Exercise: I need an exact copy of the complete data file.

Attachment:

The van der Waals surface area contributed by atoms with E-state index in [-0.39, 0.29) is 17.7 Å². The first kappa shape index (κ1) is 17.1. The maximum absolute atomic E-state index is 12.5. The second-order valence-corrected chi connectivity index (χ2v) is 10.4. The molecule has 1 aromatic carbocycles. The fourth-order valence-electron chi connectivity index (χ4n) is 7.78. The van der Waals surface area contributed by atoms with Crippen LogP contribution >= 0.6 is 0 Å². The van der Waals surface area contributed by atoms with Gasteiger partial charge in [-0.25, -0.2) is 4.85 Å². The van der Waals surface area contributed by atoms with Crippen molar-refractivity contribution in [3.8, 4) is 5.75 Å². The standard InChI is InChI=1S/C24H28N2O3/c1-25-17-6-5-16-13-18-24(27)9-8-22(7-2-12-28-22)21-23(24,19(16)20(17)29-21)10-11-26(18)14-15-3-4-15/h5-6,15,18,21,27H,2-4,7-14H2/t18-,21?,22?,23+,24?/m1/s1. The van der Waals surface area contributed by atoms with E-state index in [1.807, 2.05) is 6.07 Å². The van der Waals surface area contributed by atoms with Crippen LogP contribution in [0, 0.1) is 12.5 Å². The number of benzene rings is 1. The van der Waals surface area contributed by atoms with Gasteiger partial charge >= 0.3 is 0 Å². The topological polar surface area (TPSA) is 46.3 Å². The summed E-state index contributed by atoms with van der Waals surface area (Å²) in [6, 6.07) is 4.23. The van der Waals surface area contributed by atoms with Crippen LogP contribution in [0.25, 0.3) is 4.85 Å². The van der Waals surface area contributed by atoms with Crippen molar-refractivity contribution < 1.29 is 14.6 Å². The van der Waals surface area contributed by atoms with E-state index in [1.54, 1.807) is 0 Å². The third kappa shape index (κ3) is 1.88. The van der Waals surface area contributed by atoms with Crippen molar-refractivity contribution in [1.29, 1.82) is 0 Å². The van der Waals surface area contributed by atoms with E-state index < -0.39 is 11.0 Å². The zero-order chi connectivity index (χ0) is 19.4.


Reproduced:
The van der Waals surface area contributed by atoms with E-state index in [-0.39, 0.29) is 17.7 Å². The first kappa shape index (κ1) is 17.1. The maximum absolute atomic E-state index is 12.5. The second-order valence-corrected chi connectivity index (χ2v) is 10.4. The molecule has 1 aromatic carbocycles. The fourth-order valence-electron chi connectivity index (χ4n) is 7.78. The van der Waals surface area contributed by atoms with Crippen LogP contribution >= 0.6 is 0 Å². The van der Waals surface area contributed by atoms with Gasteiger partial charge in [-0.25, -0.2) is 4.85 Å². The van der Waals surface area contributed by atoms with Crippen molar-refractivity contribution in [3.8, 4) is 5.75 Å². The standard InChI is InChI=1S/C24H28N2O3/c1-25-17-6-5-16-13-18-24(27)9-8-22(7-2-12-28-22)21-23(24,19(16)20(17)29-21)10-11-26(18)14-15-3-4-15/h5-6,15,18,21,27H,2-4,7-14H2/t18-,21?,22?,23+,24?/m1/s1. The van der Waals surface area contributed by atoms with E-state index in [1.807, 2.05) is 6.07 Å². The van der Waals surface area contributed by atoms with Crippen LogP contribution in [0, 0.1) is 12.5 Å². The number of benzene rings is 1. The van der Waals surface area contributed by atoms with Gasteiger partial charge >= 0.3 is 0 Å². The topological polar surface area (TPSA) is 46.3 Å². The summed E-state index contributed by atoms with van der Waals surface area (Å²) in [6, 6.07) is 4.23. The van der Waals surface area contributed by atoms with Crippen LogP contribution in [0.25, 0.3) is 4.85 Å². The van der Waals surface area contributed by atoms with Crippen molar-refractivity contribution < 1.29 is 14.6 Å². The van der Waals surface area contributed by atoms with E-state index in [1.54, 1.807) is 0 Å². The third kappa shape index (κ3) is 1.88. The van der Waals surface area contributed by atoms with Crippen molar-refractivity contribution in [1.29, 1.82) is 0 Å². The van der Waals surface area contributed by atoms with E-state index < -0.39 is 11.0 Å². The zero-order chi connectivity index (χ0) is 19.4.